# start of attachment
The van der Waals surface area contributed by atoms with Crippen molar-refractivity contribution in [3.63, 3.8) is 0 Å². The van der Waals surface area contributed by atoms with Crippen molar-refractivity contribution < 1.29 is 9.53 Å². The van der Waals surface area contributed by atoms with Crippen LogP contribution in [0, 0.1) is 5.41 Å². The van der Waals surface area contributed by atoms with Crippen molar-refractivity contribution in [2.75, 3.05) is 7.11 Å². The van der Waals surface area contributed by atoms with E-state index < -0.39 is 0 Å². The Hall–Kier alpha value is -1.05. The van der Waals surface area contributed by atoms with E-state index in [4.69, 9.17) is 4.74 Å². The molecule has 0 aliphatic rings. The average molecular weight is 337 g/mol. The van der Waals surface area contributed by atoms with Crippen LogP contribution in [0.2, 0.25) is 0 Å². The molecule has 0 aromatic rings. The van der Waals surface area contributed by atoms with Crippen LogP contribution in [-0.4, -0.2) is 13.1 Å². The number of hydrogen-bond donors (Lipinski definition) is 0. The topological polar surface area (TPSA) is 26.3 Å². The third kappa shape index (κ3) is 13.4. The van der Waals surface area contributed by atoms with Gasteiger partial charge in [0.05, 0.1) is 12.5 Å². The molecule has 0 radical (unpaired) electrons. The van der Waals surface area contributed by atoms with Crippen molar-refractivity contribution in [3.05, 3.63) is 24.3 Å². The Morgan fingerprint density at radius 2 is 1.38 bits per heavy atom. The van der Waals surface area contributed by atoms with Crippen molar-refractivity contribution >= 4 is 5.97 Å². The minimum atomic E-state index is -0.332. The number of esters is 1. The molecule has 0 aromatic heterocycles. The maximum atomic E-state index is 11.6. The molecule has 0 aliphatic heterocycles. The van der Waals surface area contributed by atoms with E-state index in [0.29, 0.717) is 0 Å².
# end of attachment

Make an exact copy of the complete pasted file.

The van der Waals surface area contributed by atoms with Crippen molar-refractivity contribution in [3.63, 3.8) is 0 Å². The van der Waals surface area contributed by atoms with Crippen molar-refractivity contribution < 1.29 is 9.53 Å². The van der Waals surface area contributed by atoms with Crippen LogP contribution in [0, 0.1) is 5.41 Å². The van der Waals surface area contributed by atoms with Crippen molar-refractivity contribution in [2.75, 3.05) is 7.11 Å². The van der Waals surface area contributed by atoms with E-state index < -0.39 is 0 Å². The Hall–Kier alpha value is -1.05. The van der Waals surface area contributed by atoms with E-state index in [4.69, 9.17) is 4.74 Å². The molecule has 0 aliphatic rings. The average molecular weight is 337 g/mol. The van der Waals surface area contributed by atoms with Crippen LogP contribution in [0.2, 0.25) is 0 Å². The molecule has 0 aromatic rings. The van der Waals surface area contributed by atoms with Crippen LogP contribution in [-0.4, -0.2) is 13.1 Å². The number of hydrogen-bond donors (Lipinski definition) is 0. The topological polar surface area (TPSA) is 26.3 Å². The third kappa shape index (κ3) is 13.4. The van der Waals surface area contributed by atoms with Gasteiger partial charge in [0.05, 0.1) is 12.5 Å². The molecule has 0 radical (unpaired) electrons. The van der Waals surface area contributed by atoms with Crippen molar-refractivity contribution in [3.05, 3.63) is 24.3 Å². The Morgan fingerprint density at radius 2 is 1.38 bits per heavy atom. The van der Waals surface area contributed by atoms with Crippen molar-refractivity contribution >= 4 is 5.97 Å². The minimum atomic E-state index is -0.332. The number of esters is 1. The molecule has 0 aromatic heterocycles. The maximum atomic E-state index is 11.6. The molecule has 0 aliphatic heterocycles. The van der Waals surface area contributed by atoms with E-state index in [0.29, 0.717) is 0 Å².